What do YouTube, Career Builder, and most restaurants have in common? They all rely on a hierarchical taxonomy to organize items in their area. For example, YouTube uses a taxonomy to understand automatically which category a video belongs. Similarly, Career Builder uses a taxonomy to learn which category a job title belongs.

For my project during my data science fellowship at Insight data science, I consulted for a YC backed company that built accounts payable software for restaurant business. This company has developed an app that allows restaurants to scan in their invoices. From these scanned invoices, the company uses a taxonomy to label items. As their data consultant, I created a model which predicted the node in the taxonomy for any given item.

From the data files, I built a taxonomy of 2000+ nodes spread over four layers. The dataset had an item’s name, its path from the root to the leaf node as well as some other metadata around pricing. From looking at the problem, it was clear that this was a multi-class, multi-label problem that would have a non-trivial solution.

The current approach used focused exclusively on the item’s name, for example, a data point in the dataset would have an object’s name as “Straus Yogurt” or “Organic spinach.” The first challenge with this approach lay in the fact that the item label was quite short, roughly about four to eight words. Further, when modifiers like gluten free, organic, or pesticide free wherein the item’s label, this added a layer of misinformation causing items like organic milk and organic beer to be classified in the same class.

I took an entirely different approach. I got inspiration from the approach that Google, used in organizing YouTube videos and decided to shift the unit of analysis from item name to the categories themselves. My approach combines information from both the text-based labels as well as the item’s metadata.

This method achieves two crucial things. First, by focusing on individual categories, each time a new category of item is added to the restaurant domain, instead of having to retrain the classifier on the entire dataset, all we have to do is gather enough data for that category, and train a classifier for it. This way, the approach can scale beautifully as the taxonomy grows. Second, moving the unit of analysis from text labels to categories, it becomes easier to correctly separate “organic cream” and “organic beer.”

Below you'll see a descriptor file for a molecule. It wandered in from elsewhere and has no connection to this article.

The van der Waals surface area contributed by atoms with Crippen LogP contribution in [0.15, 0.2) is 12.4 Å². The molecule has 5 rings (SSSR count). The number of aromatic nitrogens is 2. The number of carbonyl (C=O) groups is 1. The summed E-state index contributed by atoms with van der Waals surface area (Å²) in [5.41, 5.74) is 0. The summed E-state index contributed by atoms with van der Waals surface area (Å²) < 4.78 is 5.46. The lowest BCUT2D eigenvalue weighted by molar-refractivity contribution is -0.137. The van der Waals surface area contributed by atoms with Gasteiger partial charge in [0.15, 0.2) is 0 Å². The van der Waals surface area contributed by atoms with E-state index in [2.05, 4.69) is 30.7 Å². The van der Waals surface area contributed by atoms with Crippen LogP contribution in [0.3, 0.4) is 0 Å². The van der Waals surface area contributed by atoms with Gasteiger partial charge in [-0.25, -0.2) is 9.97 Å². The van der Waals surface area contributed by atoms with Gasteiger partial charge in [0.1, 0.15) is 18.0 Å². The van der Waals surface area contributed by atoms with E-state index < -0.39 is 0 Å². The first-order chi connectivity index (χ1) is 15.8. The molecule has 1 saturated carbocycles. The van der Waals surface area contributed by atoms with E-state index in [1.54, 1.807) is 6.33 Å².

Data Preprocessing

For the item labels, I tokenized them, then stemmed them using a Snowball stemmer, after which I used Word2Vec to extract word embeddings from the resulting bag of words. I then used the embeddings to vectorize the item label for each datapoint.

Text-Based Classifiers

The aim of moving to a category-based solution is to embed knowledge of the taxonomy into classifiers. To do this, I had to figure out how to get positive and negative samples for each category. For every category node, I decided that itself, as well as all its descendants, were positive samples for that class. All other nodes that were neither the categories ancestor(s) or itself were set as negative samples. The figure below gives a visual explanation of selecting category training set. I did this for each category node in the tree that had enough data.